photo: PxHere

“A bitter disappointment”: Austrian officials unimpressed by EU road toll proposals

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Austrian MEPs have criticised the EU’s plan to transition from time-based to distance-based charging, a move that the Commission says is aimed to reduce CO2 emissions.

As we reported last month, the EU plans to phase out “vignettes” (time-based road charging) across the core TEN-T network from 2029 for heavy-duty vehicles (trucks, lorries and buses) and instead will start applying tolls (distance-based charges).

However, member states will still be able to retain vignettes for a specific parts of this network, if they can prove that a new mode of charging would mean disproportionate costs relative to expected revenue – says the EU’s announcement.

The reaction in Austria has nonetheless been on the negative side according to a report by

One of those to speak out against the plan was Tyrol’s ÖVP traffic spokesperson Barbara Thaler. She said “We have to go back to the negotiating table for a better compromise in terms of environmental goals, true costs and shifting traffic to rail”. In her opinion, the current proposal is “half baked”.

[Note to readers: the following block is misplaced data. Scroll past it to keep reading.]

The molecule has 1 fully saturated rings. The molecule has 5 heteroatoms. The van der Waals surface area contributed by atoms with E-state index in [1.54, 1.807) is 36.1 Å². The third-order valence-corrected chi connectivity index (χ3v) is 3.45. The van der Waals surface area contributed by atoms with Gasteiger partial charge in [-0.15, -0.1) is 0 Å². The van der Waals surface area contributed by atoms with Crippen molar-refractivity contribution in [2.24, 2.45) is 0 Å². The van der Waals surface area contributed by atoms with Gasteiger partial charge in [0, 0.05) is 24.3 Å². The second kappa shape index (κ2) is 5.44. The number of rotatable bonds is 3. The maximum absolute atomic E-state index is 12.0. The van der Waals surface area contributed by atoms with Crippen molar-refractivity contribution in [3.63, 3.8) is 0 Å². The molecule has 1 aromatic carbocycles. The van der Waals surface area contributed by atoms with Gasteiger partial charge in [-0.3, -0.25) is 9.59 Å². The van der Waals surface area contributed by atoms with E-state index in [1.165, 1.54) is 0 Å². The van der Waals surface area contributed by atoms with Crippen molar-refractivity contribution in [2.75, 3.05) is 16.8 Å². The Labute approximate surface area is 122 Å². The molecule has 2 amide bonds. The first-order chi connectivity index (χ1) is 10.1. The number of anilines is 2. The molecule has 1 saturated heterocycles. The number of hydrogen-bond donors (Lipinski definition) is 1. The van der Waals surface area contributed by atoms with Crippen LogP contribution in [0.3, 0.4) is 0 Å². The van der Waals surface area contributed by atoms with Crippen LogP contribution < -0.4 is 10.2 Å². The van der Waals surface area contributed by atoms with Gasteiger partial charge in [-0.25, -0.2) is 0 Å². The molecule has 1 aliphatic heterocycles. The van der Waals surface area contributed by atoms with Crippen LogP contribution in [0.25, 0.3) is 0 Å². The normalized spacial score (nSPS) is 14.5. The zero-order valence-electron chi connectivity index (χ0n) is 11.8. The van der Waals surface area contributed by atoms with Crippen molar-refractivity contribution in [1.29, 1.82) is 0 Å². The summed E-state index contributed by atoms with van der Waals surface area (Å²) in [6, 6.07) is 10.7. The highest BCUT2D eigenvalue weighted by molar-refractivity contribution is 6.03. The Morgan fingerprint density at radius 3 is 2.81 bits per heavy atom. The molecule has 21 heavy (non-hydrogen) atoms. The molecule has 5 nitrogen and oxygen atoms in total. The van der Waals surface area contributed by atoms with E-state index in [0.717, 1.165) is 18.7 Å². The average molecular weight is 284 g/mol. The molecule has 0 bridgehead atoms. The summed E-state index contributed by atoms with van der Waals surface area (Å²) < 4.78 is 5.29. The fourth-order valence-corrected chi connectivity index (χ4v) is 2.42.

SPÖ-EU delegation leader Andreas Schieder also criticized the changes, which the EU’s transport committee accepted with 28 to 21 votes: “The effects of ever-increasing truck traffic mean more noise, more traffic jams and bad air for the affected population every day.”

Austria’s Climate Protection Minister, Leonore Gewessler, isn’t a fan either. She called the changes a “bitter disappointment” and said that despite the proposal offering “minor improvements” it fails to solve the basic problem of giving relief to Tyrol residents “from noise, bad air and traffic jams”. Geswessler also called for the EU to “take into account the very special situation on the Brenner [pass].”

Tyrol’s governor, Günther Platter, joined in the criticism too, stating that he was “once again severely dissatisfied with the proposal for the Eurovignette” because it fails to bring “any relief, but intensifies the Tyrolean transit problem”. The governor then added that the proposal “contradicts the climate goals of the Commission President and torpedoes our efforts to transport goods by rail”.

Photo credit @ PxHere